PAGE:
MMMM #14: Entrepreneurship & Economy

Thank you Amit for being open to sharing this with the world. Please feel free to like, comment, and share with your friends, family, and peers. Learn more about the Monday Morning Motivational Minute here.

I want to share a blog post from MW GBB Jason Roper, who [joined us] from a career at the Federal Reserve; and now supports our MW Government & Regulatory business.  He shares this blog post that guides us on the strength of our economy, our people, and one that grounds us in Trust.

Thanks for the great motivational read Jason.

Economists like Jason have also asked the question, how badly has coronavirus hurt the global economy? This remains to be seen, but as of now, amid a coronavirus shutdown that pushed 3.28 million people to file unemployment claims in one week.

Looking back, global workers took a hard hit after the 2008 recession, but a wave of new startups emerged from the financial downturn.  Many are expecting the world to be forever changed after the pandemic, which also may mean more opportunities for entrepreneurs with ideas for tools and services that can help people adapt to new trends.

The founders of some of today’s most major companies did exactly that between 2008 and 2010. I am so eager to see what comes out of this time of turmoil, who will be the next unicorns, and the next set of world changers.

Looking back on history we can see some exceptional rays of optimism and promise.  Hope that this inspires you this week to know that out of challenge; opportunity and innovation does arise. 

  1. WhatsApp, 2009
    • Yahoo veterans Jan Koum and Brian Acton created encrypted messaging app WhatsApp in 2009 as a way for people around the world to message each other quickly.  The app gained popularity in countries that do not have access to the same cell network capabilities as the U.S. because it can operate on Wi-Fi.
  1. Venmo, 2009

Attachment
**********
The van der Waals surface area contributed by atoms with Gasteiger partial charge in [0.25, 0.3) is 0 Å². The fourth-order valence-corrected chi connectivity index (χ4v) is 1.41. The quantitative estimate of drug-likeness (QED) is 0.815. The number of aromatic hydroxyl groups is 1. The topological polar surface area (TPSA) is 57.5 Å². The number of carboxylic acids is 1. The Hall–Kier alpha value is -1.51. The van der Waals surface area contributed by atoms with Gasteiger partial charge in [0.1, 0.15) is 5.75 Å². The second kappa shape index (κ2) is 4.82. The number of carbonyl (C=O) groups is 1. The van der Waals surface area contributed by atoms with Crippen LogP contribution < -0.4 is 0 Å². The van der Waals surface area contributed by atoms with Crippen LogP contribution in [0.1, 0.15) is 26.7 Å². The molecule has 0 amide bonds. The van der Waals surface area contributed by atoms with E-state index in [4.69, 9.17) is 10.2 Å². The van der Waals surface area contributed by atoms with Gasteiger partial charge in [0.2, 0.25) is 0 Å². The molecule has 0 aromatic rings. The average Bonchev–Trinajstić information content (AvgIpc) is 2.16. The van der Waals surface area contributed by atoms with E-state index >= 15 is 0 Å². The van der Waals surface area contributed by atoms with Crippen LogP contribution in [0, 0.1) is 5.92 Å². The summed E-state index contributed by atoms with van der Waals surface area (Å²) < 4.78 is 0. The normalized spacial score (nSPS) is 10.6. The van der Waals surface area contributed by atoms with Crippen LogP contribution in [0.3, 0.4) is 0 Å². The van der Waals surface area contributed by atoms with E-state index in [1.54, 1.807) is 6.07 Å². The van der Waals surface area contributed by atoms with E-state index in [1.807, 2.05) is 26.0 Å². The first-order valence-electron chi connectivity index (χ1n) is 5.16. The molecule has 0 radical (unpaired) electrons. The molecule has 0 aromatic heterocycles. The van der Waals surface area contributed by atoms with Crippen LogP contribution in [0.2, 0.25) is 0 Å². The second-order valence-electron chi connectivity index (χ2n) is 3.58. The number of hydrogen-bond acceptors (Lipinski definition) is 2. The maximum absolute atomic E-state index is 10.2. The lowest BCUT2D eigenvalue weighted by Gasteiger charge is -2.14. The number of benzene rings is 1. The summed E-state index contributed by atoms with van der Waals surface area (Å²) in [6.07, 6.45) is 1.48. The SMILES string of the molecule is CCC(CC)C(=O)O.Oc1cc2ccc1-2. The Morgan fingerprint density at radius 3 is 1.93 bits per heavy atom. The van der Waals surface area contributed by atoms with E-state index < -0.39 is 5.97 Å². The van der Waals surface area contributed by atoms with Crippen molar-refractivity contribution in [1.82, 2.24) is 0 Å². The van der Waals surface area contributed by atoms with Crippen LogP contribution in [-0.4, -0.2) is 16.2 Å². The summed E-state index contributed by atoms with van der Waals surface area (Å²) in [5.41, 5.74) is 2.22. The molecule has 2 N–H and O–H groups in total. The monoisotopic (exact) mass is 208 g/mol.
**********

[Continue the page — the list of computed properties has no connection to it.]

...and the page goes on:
• College friends Iqram Magdon-Ismail and Andrew Kortina launched digital payment app Venmo in 2009 as a way for peers to exchange cash digitally and without lofty transfer fees.
    • Payment processor Braintree bought Venmo for $26 milllion in 2012, and digital payment giant PayPal then acquired Braintree for $300 million in 2013.
  1. Groupon, 2008
    • Entrepreneur Andrew Mason founded Groupon, a website that promotes companies by offering deals on their products and services to consumers, in the middle of the 2008 recession.
    • “During a difficult time, Groupon was able to deliver performance-based marketing solutions to connect businesses and brands with their customers,” Stephen George, who was one of Groupon’s first five employees in 2008 and is now the CEO of experiential marketing platform Surkus, told FOX Business.
  1. Instagram, 2010
    • Engineers Kevin Systrom and Mike Krieger created Instagram in 2010 as a visuals-focused form of social media that is centered around images and videos. The social media app now has more than 400 employees, according to its About page, and more than 120 million users.
    • Facebook bought the app in 2012 for $1 billion.
  1. Uber, 2009
    • Businessmen Travis Kalanick and Garrett Camp founded Uber in 2009 after they couldn’t find a taxi ride on a cold night in Paris.
    • The rideshare giant has since expanded internationally across various platforms, including food delivery service, bike and scooter share service and temporary work staffing service. Uber is valued at $47 billion.
  1. Pinterest, 2010
    • Entrepreneurs Ben Silbermann, Evan Sharp and Paul Sciarra came together in 2010 to create Pinterest, a website and app that resembles a digital scrapbook.
    • More than 300 million people use the platform every month, according to Pinterest’s About page.
  1. Slack, 2009
    • Photo website Flickr co-founder Stewart Butterfield created Slack, a work messaging app, in 2009.
    • Slack has experienced a huge increase in demand since the COVID-19 outbreak led more companies and businesses to send employees home, according to a March 25 tweet threat from Butterfield.
  1. Square, 2009
    • Twitter founder Jack Dorsey and businessman Jim McKelvey started Square, a merchant services and mobile payment service, in 2009.
  1. GV, 2009
    • Venture capitalist Bill Maris founded GV, formerly Google Ventures, the venture capital arm of Alphabet Inc., in 2009.
    • GV has invested in a number of startups that were also founded during or directly after the 2008 recession including Uber, Slack and Cloudera.
  1. Cloudera, 2008
    • Google, Yahoo! and Facebook engineers Christophe Bisciglia, Amr Awadallah and Jeff Hammerbacher created Cloudera in 2008.
    • The Silicon Valley-based software company and data warehouse is currently valued at more than $2 billion.
    • “The pandemic we are dealing with is sending ripples throughout the business world,” Lin said. “When we start to rebuild, there are a few trends I hope will continue.”

Thank you Amit for being open to sharing this with the world. Please feel free to like, comment, and share with your friends, family, and peers.